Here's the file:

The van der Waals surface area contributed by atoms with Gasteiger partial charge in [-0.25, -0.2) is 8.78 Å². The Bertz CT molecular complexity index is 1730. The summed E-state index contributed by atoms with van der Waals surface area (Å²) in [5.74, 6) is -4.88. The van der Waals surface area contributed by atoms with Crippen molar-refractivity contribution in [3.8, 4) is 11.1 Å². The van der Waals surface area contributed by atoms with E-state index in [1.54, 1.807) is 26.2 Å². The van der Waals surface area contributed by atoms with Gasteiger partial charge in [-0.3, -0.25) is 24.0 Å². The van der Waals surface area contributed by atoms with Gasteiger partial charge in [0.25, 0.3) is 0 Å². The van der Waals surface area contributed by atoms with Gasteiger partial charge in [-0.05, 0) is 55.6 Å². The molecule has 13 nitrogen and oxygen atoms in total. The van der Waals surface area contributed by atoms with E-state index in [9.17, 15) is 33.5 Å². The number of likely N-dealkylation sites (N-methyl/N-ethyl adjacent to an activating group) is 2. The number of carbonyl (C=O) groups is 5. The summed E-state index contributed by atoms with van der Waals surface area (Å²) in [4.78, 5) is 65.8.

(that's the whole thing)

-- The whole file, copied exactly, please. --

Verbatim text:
The van der Waals surface area contributed by atoms with Gasteiger partial charge in [-0.25, -0.2) is 8.78 Å². The Bertz CT molecular complexity index is 1730. The summed E-state index contributed by atoms with van der Waals surface area (Å²) in [5.74, 6) is -4.88. The van der Waals surface area contributed by atoms with Crippen molar-refractivity contribution in [3.8, 4) is 11.1 Å². The van der Waals surface area contributed by atoms with E-state index in [1.54, 1.807) is 26.2 Å². The van der Waals surface area contributed by atoms with Gasteiger partial charge in [-0.3, -0.25) is 24.0 Å². The van der Waals surface area contributed by atoms with Gasteiger partial charge in [0.25, 0.3) is 0 Å². The van der Waals surface area contributed by atoms with Gasteiger partial charge in [-0.05, 0) is 55.6 Å². The molecule has 13 nitrogen and oxygen atoms in total. The van der Waals surface area contributed by atoms with E-state index in [9.17, 15) is 33.5 Å². The number of likely N-dealkylation sites (N-methyl/N-ethyl adjacent to an activating group) is 2. The number of carbonyl (C=O) groups is 5. The summed E-state index contributed by atoms with van der Waals surface area (Å²) in [4.78, 5) is 65.8.